Although it is an incredibly budget-friendly option, the Mitsubishi Mirage doesn’t offer much in the way of comfort, power, or standard features. With an abysmal 4.9/10 rating from U.S. News, you might have to wonder what, if any, redeeming features this subcompact car has — and how it compares to the competition.
What does the Mitsubishi Mirage have to offer?
Right off the bat, we can confirm that Apple CarPlay and Android Auto do not come standard on the Mitsubishi Mirage. Instead, the vehicle offers a 7-inch touchscreen with HD radio, a USB port, Bluetooth, and a six-speaker audio system. While you can opt to add Apple CarPlay and Android Auto, this actually comes at a cost: the upgraded system features a smaller 6.5-inch touchscreen.
However, although the standard infotainment features are somewhat lacking, the system itself is intuitive and user-friendly. The Mirage also has impressive fuel economy — it delivers 35 mpg in the city and 41 mpg on the highway, making it one of the most fuel-efficient vehicles in its class.
The Mitsubishi Mirage also handles well in the city. With its compact size, it can maneuver more easily through busy areas and fit into a larger range of parking spots. And despite its size, the Mirage actually has a decent amount of cargo space for its class: 12.6 cubic feet in the sedan, and 17.1 cubic feet behind the rear seats in the hatchback.
The shortcomings of the Mirage
While it does have a few perks, they are far outweighed by the many drawbacks of the Mitsubishi Mirage. Perhaps most notably, the vehicle’s 1.2-liter three-cylinder engine is a massive disappointment, getting just 78 hp. This means that the Mirage struggles to accelerate, and it’s noisy when you try to push it. Car and Driver also reports that the cabin receives quite a bit of engine vibration, making for a less pleasant driving experience.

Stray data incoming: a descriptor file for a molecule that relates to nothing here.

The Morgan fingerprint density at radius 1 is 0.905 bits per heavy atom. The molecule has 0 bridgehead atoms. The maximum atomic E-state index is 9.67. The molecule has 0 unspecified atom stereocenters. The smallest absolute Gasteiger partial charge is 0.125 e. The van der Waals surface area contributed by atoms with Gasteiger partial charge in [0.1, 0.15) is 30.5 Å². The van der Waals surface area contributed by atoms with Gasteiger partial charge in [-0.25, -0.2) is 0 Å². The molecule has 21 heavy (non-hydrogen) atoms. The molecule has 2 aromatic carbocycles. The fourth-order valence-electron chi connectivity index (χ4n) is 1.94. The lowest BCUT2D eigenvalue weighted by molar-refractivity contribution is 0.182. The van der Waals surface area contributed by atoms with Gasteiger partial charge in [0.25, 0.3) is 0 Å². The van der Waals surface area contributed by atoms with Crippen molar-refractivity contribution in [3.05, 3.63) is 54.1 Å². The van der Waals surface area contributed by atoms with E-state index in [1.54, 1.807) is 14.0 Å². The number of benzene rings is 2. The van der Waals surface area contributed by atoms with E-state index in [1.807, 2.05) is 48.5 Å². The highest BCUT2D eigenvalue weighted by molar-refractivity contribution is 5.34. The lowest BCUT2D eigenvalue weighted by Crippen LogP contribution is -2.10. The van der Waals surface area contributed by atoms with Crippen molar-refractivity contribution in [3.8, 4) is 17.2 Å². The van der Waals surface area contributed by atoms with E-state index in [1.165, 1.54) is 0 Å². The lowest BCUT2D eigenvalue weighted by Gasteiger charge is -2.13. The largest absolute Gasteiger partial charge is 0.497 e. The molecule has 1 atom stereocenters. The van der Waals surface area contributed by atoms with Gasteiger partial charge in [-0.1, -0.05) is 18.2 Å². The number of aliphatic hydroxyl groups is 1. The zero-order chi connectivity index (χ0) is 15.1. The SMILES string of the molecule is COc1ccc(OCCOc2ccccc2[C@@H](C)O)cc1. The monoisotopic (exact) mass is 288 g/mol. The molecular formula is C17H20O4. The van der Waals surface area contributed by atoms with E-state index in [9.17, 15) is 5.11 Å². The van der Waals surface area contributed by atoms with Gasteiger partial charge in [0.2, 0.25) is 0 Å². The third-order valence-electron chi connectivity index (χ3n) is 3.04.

The Mirage also has very few safety features. A backup camera comes standard, but you’ll need to pay extra for front and rear parking sensors — and popular driver-assist features such as emergency automated braking aren’t available at all.
Additionally, the Mirage has a low predicted reliability rating of just two stars from J.D. Power, a critics’ rating of 2.9/10 from U.S. News, and a Car and Driver rating of 2/10. U.S. News notes that in addition to its weak engine performance and a dearth of safety features, the Mirage’s interior also leaves much to be desired — it’s full of hard plastics and low-quality materials.
Other vehicles to consider
With a starting price of $13,995, the Mitsubishi Mirage is one of the most affordable options in its class and is aimed at shoppers who want to buy new on a budget. However, the Mirage’s many flaws make it worth taking a moment to look at some of its competitors.
The Honda Fit is particularly worth noting. U.S. News ranks it as the No. 1 subcompact car, as well as 2020’s Best Subcompact Car for the Money. It has an overall rating of 8.7, with a four-star predicted reliability rating. Additionally, its 1.5-liter four-cylinder engine gets 130 hp, and its fuel economy is similar to the Mirage: 33 mpg in the city and 40 mpg on the highway.
The Kia Rio is also a good option, with an overall U.S. News rating of 8.1 and a predicted reliability rating of 4.5 stars. Apple CarPlay and Android Auto come standard, and the vehicle boasts excellent fuel economy, roomy front seats, and an attractive interior.
Although the Mitsubishi Mirage’s low price tag is tempting, it may be more trouble than it’s worth. Before deciding where to spend your money, consider taking some extra time to explore all your subcompact car options.